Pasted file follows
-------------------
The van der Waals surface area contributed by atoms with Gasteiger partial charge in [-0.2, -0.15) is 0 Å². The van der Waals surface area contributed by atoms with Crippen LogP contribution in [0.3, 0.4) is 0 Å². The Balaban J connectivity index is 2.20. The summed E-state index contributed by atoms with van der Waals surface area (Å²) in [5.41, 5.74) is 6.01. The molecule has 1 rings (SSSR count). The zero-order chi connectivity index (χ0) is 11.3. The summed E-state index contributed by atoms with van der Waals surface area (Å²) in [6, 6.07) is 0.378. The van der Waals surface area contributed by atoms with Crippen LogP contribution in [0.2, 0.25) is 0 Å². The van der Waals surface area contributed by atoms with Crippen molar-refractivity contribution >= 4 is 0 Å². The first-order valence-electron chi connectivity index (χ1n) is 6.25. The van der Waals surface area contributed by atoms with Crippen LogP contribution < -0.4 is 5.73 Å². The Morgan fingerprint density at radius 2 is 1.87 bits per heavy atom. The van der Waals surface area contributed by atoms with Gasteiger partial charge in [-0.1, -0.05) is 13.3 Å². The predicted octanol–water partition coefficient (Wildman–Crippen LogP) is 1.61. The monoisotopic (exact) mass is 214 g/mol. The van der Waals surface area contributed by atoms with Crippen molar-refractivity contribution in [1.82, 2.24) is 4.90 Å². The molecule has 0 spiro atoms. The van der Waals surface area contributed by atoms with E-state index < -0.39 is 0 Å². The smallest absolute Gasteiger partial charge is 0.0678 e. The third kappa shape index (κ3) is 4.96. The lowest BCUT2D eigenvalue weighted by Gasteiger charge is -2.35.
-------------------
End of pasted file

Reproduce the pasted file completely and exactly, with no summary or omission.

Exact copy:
The van der Waals surface area contributed by atoms with Gasteiger partial charge in [-0.2, -0.15) is 0 Å². The van der Waals surface area contributed by atoms with Crippen LogP contribution in [0.3, 0.4) is 0 Å². The Balaban J connectivity index is 2.20. The summed E-state index contributed by atoms with van der Waals surface area (Å²) in [5.41, 5.74) is 6.01. The molecule has 1 rings (SSSR count). The zero-order chi connectivity index (χ0) is 11.3. The summed E-state index contributed by atoms with van der Waals surface area (Å²) in [6, 6.07) is 0.378. The van der Waals surface area contributed by atoms with Crippen LogP contribution in [0.2, 0.25) is 0 Å². The van der Waals surface area contributed by atoms with Crippen molar-refractivity contribution >= 4 is 0 Å². The first-order valence-electron chi connectivity index (χ1n) is 6.25. The van der Waals surface area contributed by atoms with Crippen LogP contribution < -0.4 is 5.73 Å². The Morgan fingerprint density at radius 2 is 1.87 bits per heavy atom. The van der Waals surface area contributed by atoms with Gasteiger partial charge in [-0.1, -0.05) is 13.3 Å². The predicted octanol–water partition coefficient (Wildman–Crippen LogP) is 1.61. The monoisotopic (exact) mass is 214 g/mol. The van der Waals surface area contributed by atoms with Crippen molar-refractivity contribution in [1.82, 2.24) is 4.90 Å². The molecule has 0 spiro atoms. The van der Waals surface area contributed by atoms with E-state index < -0.39 is 0 Å². The smallest absolute Gasteiger partial charge is 0.0678 e. The third kappa shape index (κ3) is 4.96. The lowest BCUT2D eigenvalue weighted by Gasteiger charge is -2.35.